Monday, April 15, 2019

Tales From the Semi-Super-Bloom Tour, Part 2: Death Valley National Park


The Desert Five-Spot (Eremalche rotundifolia) has to be one of my favorite desert wildflowers. I don't see it often because it is rarely blooming during my customary visits to Death Valley National Park in February. It's mysterious because it always seems to be hiding its five spots in a globular-shaped bloom that doesn't seem to open out entirely. For these reasons, our visit at Death Valley National Park was extraordinary. We saw some of the Five-Spots in all their revealed glory.
We were on the third day of our Semi-Super-Bloom Tour of California. We were seeking out not the news-making corners of the state that are attracting tens of thousands of people, but the quieter places that haven't been in the news because they didn't quite as much rain as the places like Elsinore and the Antelope Valley Poppy Preserve. There are flowers out there, maybe not as abundant, but beautiful just the same, and there were no crowds.
Death Valley is the driest place in North America, and the hottest place in the world (so far). Wildflowers are a precious gift in such a place, although they are not in any way out of place. Life finds ways to thrive in even the harshest of Earth's environments, and the flowers of Death Valley are no exception. The seeds can lie dormant in the soil for years, and once they germinate they can grow fast and lay down more seeds for the future. In the process the plants become a food source for all kinds of insects and animals, and as such are an important link in the ecosystem.
Knowing where to look for wildflowers is important when the rainfall is more sparse or later than usual (as is the case in 2019). Many of the usual tourist magnets like Zabriskie Point and Badwater were lacking in flower displays but a drive south towards Jubilee Pass and the ruins of Ashford Mill (15 miles or so) provided some scattered color. We saw what I assume were Yellow Cups (above) and Phacelia (below). Gentle corrections are encouraged!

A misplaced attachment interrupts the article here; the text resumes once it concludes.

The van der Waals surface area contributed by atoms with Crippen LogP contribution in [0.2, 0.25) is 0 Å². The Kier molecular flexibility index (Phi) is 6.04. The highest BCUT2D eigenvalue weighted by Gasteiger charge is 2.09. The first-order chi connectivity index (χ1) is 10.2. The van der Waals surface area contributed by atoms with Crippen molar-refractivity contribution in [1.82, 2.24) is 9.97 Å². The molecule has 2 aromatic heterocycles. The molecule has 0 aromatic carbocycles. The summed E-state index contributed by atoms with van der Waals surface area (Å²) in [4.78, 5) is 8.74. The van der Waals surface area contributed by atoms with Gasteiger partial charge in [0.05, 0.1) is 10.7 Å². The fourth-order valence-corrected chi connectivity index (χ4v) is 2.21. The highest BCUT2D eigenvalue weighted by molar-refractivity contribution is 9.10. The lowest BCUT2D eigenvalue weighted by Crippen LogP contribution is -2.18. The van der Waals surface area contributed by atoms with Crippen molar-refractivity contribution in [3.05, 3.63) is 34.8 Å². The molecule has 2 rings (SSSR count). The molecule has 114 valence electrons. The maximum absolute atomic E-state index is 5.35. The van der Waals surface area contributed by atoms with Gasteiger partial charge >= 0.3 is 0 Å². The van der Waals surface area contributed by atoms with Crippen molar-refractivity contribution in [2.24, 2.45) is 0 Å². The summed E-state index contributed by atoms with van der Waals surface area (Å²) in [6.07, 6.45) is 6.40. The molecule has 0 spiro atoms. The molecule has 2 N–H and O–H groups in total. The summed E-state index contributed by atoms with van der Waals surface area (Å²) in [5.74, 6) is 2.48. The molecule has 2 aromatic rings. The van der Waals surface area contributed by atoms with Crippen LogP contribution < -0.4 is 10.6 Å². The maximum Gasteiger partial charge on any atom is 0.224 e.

I haven't figured out the name of the flower below yet.
But Desert Gold is hard to miss. When a super-bloom does occur in Death Valley, there are millions of them on the slopes of Jubilee Pass. There were scattered patches of them, especially along the highway, where the runoff from the pavement provides an extra edge in the water supply for the seeds.
Hairy Sand Verbena is a familiar sight from super-blooms past. We found a few of them along the road near Ashford Mill.

These are plants at the cusp of existence. They arose out of some late storms that provided the water needed to germinate, but it is a only few short weeks before temperatures soar and the desiccating winds begin to blow. Life will once again go into hiding to wait out the searing months.

4 comments:

Hollis said...

Enjoyed this post! Desert rock nettle (Eucnide urens) for the white one? (looks like our blazing stars so searched for them on the Death Valley wildflower ID website, http://wildflowersearch.org/)

Garry Hayes said...

That's seems reasonable. I'm glad I didn't touch them!

Anonymous said...

Garry,
I took off work for my birthday Wednesday and did a loop tour around the San Gabriel Mtns. I stopped at Vasquez Rocks, Poppy Reserve, Desert Woodland Park, Devil's Punchbowl, and took a quiet mountain road through Wrightwood to the 15 fwy. Most stops were inspired by your posts! It was an awesome day, so thanks to you! I also reviewed your relevant posts on the stops to learn some new details about the places I visited.

Garry Hayes said...

Thanks for the kind comments!